And all the people Rejoiced

May 27, 2019

Last Summer, Paul McCreesh, Artistic Director of the Gabrieli Consort & Players, embarked on a truly staggering project to recreate the music heard in all four coronations of the 20th Century.





Grandiose in scale, resplendent in pageantry and heard by millions of people each Coronation must have been an extraordinary experience for the musicians commissioned to play and compose for the ceremony of a new King or Queen.


Last Summer over three beautiful sunny days I played music by Gibbons, Handel, Elgar, Parry, Stanford, Vaughan Williams, Howells and Walton in beautiful Ely Cathedral. The recording released this year sounds incredible, capturing the atmosphere of the cathedral and the vintage sound of old recordings. This Summer I am back playing I Was Glad, Zadok and many, many fanfares in concerts to promote the album release.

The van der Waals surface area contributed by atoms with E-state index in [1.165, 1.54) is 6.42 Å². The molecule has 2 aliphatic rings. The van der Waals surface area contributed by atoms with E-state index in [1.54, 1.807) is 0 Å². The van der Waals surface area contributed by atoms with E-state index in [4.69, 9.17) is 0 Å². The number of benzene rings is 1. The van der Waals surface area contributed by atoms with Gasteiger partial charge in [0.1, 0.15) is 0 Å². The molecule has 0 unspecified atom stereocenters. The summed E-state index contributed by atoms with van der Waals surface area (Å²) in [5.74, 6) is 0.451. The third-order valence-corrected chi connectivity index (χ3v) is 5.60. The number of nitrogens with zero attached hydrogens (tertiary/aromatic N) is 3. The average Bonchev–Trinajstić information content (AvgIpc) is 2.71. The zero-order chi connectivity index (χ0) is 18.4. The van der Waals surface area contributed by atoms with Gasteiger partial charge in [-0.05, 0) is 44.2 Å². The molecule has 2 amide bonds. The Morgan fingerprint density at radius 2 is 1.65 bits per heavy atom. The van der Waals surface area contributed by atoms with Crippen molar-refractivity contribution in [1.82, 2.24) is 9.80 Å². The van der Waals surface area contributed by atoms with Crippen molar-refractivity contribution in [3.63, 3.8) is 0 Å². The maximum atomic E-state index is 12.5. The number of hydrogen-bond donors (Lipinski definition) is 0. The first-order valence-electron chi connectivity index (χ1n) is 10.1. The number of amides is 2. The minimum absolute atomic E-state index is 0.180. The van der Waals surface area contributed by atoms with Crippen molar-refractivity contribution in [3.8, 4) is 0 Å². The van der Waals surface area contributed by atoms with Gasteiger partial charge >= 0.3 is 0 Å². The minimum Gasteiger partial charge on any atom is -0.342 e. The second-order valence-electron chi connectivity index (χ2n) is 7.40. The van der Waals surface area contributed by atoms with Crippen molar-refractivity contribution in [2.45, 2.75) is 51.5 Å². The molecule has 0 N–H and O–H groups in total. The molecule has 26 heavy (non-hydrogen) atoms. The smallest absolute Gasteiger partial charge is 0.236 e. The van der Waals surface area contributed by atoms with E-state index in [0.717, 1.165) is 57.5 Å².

I own an original English Hawkes trumpet, c.1920 that had been given to me by a family friend who had found it in her attic! With a smaller bore then a modern day instrument, it feels closer to playing a cornet but definitely has the direct trumpet sound that you hear in black and white movies. The sound really blasts if you play loud whereas on a modern instrument the tone is generally consistent across the dynamic range. It’s quite an exciting sound although the lack of a third valve slide means a plethora of alternative fingers and lip contortions are needed.

Paul McCreesh leads from a historian’s viewpoint. In rehearsals he talks in detail about the style he wants to achieve and the articulation in particular, it is quite rare for the trumpets to be given so many requests from a conductor - it often tends to focus on too loud or too quiet!


It is an absolute joy to play such fun music and I am delighted to be playing my Hawkes trumpet and the Natural trumpet for the upcoming concerts with the Gabrielli’s.


The album really is worth hearing, it's a huge achievement for all concerned!




'Rosie' a beloved old cornet that I borrowed for the project. I called her Rosie because she has beautiful flowers engraved around the bell...


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